Even with stdint.h there were some ambiguous types that were being cast to / from different types. An example of this was time_t which is not actually defined in a standard. After some googling and testing, I discovered it aligns to the same size as a long (4 bytes on a 32-bit arch, 8 bytes on 64-bit). So when we needed  to pass a time_t value and can't use the time_t typedef I defaulted to using a long.

At the end of the article I show a very simple test program and it's output on RedHat Linux. This shows how the size of types can change depending on compilation mode.

Using the wrong type with malloc

This issue is not actually related to the 64-bit port but the symptoms of it only manifested when we ran the code in 64-bit mode.

There were a couple of blocks of code that were using malloc to get a block of code for an array and these were using the wrong type for the sizeof argument. For example, some code for a hash table included:

typedef struct HT
    int num_entries;
    int size;
    HTEntry **table;
} HT;

Then to initialize the table

HT *newtable = NULL;
newtable = (HT*)malloc(sizeof(HT));
newtable->size = size;

newtable->table = (HTEntry**)malloc(sizeof(int)*size);

This has been deployed and run error free for a number of years in our 32-bit software release. However, as the sizeof an int and the size of pointers differ on 64-bit systems, it  caused errors there.

The correct code is:

newtable->table = (HTEntry**)malloc(sizeof(HTEntry*)*size);

Unfortunately I was unable to catch this with any compiler warnings and it caused a crash when run. I had also run some static analyzers over the code which missed this.


The task of updating your code to make it 64-bit compatible is slow, however, can be made easier if you take care to listen to your tools. This includes enabling compiler warnings, making some warnings errors, and using static analysis tools. These will help catch many of the common errors that can occour.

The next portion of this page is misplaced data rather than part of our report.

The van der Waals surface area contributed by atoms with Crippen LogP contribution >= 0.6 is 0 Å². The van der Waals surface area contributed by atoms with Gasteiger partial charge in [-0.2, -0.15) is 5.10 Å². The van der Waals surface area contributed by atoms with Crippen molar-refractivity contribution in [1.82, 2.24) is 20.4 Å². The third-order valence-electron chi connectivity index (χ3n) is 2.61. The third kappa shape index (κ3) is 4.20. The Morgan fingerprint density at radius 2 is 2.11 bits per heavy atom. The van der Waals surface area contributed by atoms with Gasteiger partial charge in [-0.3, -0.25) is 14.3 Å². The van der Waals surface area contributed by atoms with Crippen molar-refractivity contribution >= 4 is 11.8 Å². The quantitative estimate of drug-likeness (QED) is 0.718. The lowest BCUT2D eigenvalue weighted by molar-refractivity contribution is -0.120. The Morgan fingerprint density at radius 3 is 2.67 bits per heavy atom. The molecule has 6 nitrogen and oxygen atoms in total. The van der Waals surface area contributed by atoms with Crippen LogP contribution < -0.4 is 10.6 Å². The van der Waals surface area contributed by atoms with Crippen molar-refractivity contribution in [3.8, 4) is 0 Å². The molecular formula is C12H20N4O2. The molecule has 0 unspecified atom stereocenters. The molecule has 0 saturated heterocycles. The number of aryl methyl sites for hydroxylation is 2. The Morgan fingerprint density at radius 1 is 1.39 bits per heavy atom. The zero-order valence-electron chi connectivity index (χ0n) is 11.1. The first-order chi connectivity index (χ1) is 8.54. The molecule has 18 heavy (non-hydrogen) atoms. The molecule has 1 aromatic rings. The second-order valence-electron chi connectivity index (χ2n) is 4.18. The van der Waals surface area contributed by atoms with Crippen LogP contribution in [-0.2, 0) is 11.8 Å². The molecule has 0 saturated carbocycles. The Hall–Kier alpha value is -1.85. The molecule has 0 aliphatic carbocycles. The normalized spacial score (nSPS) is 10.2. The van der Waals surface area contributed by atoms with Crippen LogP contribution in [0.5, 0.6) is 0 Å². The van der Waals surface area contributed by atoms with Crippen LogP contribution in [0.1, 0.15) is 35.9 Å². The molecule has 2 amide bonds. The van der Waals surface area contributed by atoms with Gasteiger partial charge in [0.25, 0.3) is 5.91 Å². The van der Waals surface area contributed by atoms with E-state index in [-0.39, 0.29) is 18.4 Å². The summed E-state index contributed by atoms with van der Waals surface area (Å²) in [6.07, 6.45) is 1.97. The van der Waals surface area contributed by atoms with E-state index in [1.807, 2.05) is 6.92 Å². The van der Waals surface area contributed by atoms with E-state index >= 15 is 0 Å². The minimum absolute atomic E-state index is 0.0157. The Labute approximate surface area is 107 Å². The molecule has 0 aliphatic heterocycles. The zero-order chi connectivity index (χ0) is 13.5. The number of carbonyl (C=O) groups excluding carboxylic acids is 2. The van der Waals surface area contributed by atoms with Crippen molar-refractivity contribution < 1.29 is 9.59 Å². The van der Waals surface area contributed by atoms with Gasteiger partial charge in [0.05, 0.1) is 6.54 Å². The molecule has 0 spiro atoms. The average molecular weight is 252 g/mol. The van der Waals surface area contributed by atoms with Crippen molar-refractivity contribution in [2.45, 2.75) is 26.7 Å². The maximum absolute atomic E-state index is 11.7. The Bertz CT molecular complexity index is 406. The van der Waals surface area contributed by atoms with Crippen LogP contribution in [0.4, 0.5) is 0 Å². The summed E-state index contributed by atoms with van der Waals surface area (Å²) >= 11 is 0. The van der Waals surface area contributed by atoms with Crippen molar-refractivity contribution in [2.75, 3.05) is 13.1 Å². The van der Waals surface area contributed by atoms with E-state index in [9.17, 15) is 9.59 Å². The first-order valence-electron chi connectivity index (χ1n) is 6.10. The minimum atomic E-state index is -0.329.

As for the benefit of updating, it will be worth it because:
  •  It will help improve compatibility. As most OSes and software projects are now released in 64-bit mode by default, there is less chance of finding an incompatible package
  • Allow access to new CPU instructions. Compiling with 64bit mode allows access to new instructions and registers. Some initial tests have shown that certain sections of code can be up to 10% faster.
  • Improved code. Keeping the code compiling and working in both environments may lead to more careful programming.


Test program to check common sizes

In order to check sizes, I created a simple test program that will print out the sizes for some common types:


using namespace std;

int main()
    cout << "sizeof(int) : " << sizeof(int) << std::endl;
    cout << "sizeof(unsigned long) : " << sizeof(unsigned long) << std::endl;
    cout << "sizeof(long int) : " << sizeof(long int) << std::endl;
    cout << "sizeof(long long int) : " << sizeof(long long int) << std::endl;
    cout << "sizeof(int32_t) : " << sizeof(int32_t) << std::endl;
    cout << "sizeof(int64_t) : " << sizeof(int64_t) << std::endl;
    cout << "sizeof(double) : " << sizeof(double) << std::endl;
    cout << "sizeof(float) : " << sizeof(float) << std::endl;
    cout << "sizeof(size_t) : " << sizeof(size_t) << std::endl;
    cout << "sizeof(intptr_t) : " << sizeof(intptr_t) << std::endl;
    cout << "sizeof(uintptr_t) : " << sizeof(uintptr_t) << std::endl;
    cout << "sizeof(void*) : " << sizeof(void*) << std::endl;
    cout << "sizeof(char) : " << sizeof(char) << std::endl;

To compile and run, you can use:

$> .g++ sizes.cpp -m32 -o t32.sizes
$> ./t32.sizes 
sizeof(int) : 4
sizeof(unsigned long) : 4
sizeof(long int) : 4
sizeof(long long int) : 8
sizeof(int32_t) : 4
sizeof(int64_t) : 8
sizeof(double) : 8
sizeof(float) : 4
sizeof(size_t) : 4
sizeof(intptr_t) : 4
sizeof(uintptr_t) : 4
sizeof(void*) : 4
sizeof(char) : 1

$> .g++ sizes.cpp -o t64.sizes
$> ./t64.sizes 
sizeof(int) : 4
sizeof(unsigned long) :8
sizeof(long int) : 8
sizeof(long long int) : 8
sizeof(int32_t) : 4
sizeof(int64_t) : 8
sizeof(double) : 8
sizeof(float) : 4
sizeof(size_t) : 8
sizeof(intptr_t) : 8
sizeof(uintptr_t) : 8
sizeof(void*) : 8
sizeof(char) : 1

As you can see there are a number of types that have different sizes. These will be the same on all Linux systems, however they aren't guaranteed across different operating systems.